With the astounding acceleration of ESG investing, companies are more conscious than ever of their environmental footprint. For manufacturing facilities in particular, efforts aimed at prioritizing environmental impact over economic gain are seen as paramount to long-term success.
Following global trends, Vietnam is finally starting to see sustainable architecture being implemented in manufacturing facilities across the country. A recent example is the Jakob Factory project designed by rollimarchini architekten from Bern and Swiss-born and Vietnam-based G8A Architects for Jakob Rope Systems.
Founded in 1904, Jakob Rope Systems was originally a manufacturer of hemp ropes for Swiss farmers. Today, they are present in over 45 countries and offer an extensive line of products ranging from small-scale sports netting to custom-made steel meshing used in grand architectural projects.
The result of the rollimarchini – G8A collaboration is a highly innovative showroom and factory housing Jakob Rope Systems’ specialist steel rope manufacturing line. The 30’000m2 site area is placed in the center of an industrial park 50 kilometers north of Saigon, the economic capital of Vietnam.
From conceptualization to execution, the two practices have taken the client’s vision of environmental and social sustainability and turned it into a progressively-minded project.
Designing for the future
Jakob Rope Systems wanted to create an example of what the future of production factories could be. Currently, on the outskirts of Saigon, most of the existing factories occupy an unnecessary large ground area and have roofing that generates a violent amount of heat.
Jakob Factory proposes a unique land-saving alternative to the typical horizontal spread of manufacturing factories. G8A employed a vertical densification strategy by stacking usable zones on superimposed slats to safeguard the land. By avoiding as much unnecessary construction and ground usage as possible, while still offering the workers plenty of greenery and outdoor space, the resulting design succeeds in referencing the future of environmentally sustainable architecture.
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A living organism
Taking inspiration from traditional tropical architecture of Vietnam, the L-shaped factory was developed with a porous facade that is wrapped in what almost looks like a luscious cloak of green, stretching over three kilometers. Each side of the factory is cared for differently since the plants were chosen for the way the sun rises and sets. In fact, the plants are doing so well that the factory is considering starting a vegetable garden.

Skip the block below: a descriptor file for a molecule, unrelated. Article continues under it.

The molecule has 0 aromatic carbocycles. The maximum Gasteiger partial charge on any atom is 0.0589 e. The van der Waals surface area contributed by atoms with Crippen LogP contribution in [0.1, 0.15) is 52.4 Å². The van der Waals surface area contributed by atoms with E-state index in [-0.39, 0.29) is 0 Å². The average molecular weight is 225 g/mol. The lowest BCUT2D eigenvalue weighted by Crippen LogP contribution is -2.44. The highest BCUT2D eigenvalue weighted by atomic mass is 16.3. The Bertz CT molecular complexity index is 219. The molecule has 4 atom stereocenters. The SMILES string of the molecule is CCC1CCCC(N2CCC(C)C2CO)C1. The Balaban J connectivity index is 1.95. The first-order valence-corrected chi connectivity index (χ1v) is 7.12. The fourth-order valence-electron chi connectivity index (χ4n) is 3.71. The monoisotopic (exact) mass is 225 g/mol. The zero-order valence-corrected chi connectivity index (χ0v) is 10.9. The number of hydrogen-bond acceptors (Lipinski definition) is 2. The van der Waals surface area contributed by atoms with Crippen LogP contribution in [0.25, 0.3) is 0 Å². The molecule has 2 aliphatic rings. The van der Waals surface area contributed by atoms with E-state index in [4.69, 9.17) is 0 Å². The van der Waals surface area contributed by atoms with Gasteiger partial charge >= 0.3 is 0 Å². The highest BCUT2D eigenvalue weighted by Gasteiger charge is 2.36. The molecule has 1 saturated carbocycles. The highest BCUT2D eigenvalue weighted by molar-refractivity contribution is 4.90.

The suspended structure is supported by a two-layer rope network stretching from the ground to the roof, while the horizontal geotextile planters not only filter rain and sun, but also lower atmospheric temperature through evaporation, serving as air purifiers and dust particle binders.
This pioneering model combined with the plantation facade and modular interior walls actually makes Jakob Factory the first project in Vietnam to be completely naturally ventilated. The building is a living organism in and of itself. It's breathing and it's very much alive.
Behind the green
At Jakob Factory, the manufacturing process is built around the traditional manual skills of the local craftsmen who incorporate European roping techniques into their work. As a result, although heavy machinery is present, the long halls are dominated by the beautiful lines of people hand-weaving and netting. The work doesn’t require any heavy lifting, but rather lots of precise measuring and mastery of technique.
Slowly but surely
For Vietnam, the fact that the global trend towards sustainable and environmentally-friendly architecture was a bit late to arrive, could be a blessing in disguise. It allowed local designers to learn from the past mistakes and avoid repeating them in both the planning and construction phase.
Now is the time to start laying the foundation for what could be a more sustainable future for Vietnam’s architecture. There remains a lot to be done for contemporary indigenous architecture to evolve in a holistic manner, and Vietnam is headed in the right direction. Today’s architecture majors have excellent examples in front of them and should take this opportunity to learn from the pioneering projects that are being done here. The time is ripe for a change.
Architects: rollimarchini architekten + G8A Architecture & Urban Planning
Client: Jakob Rope Systems
Lead Contractor: Trung Hau Construction Group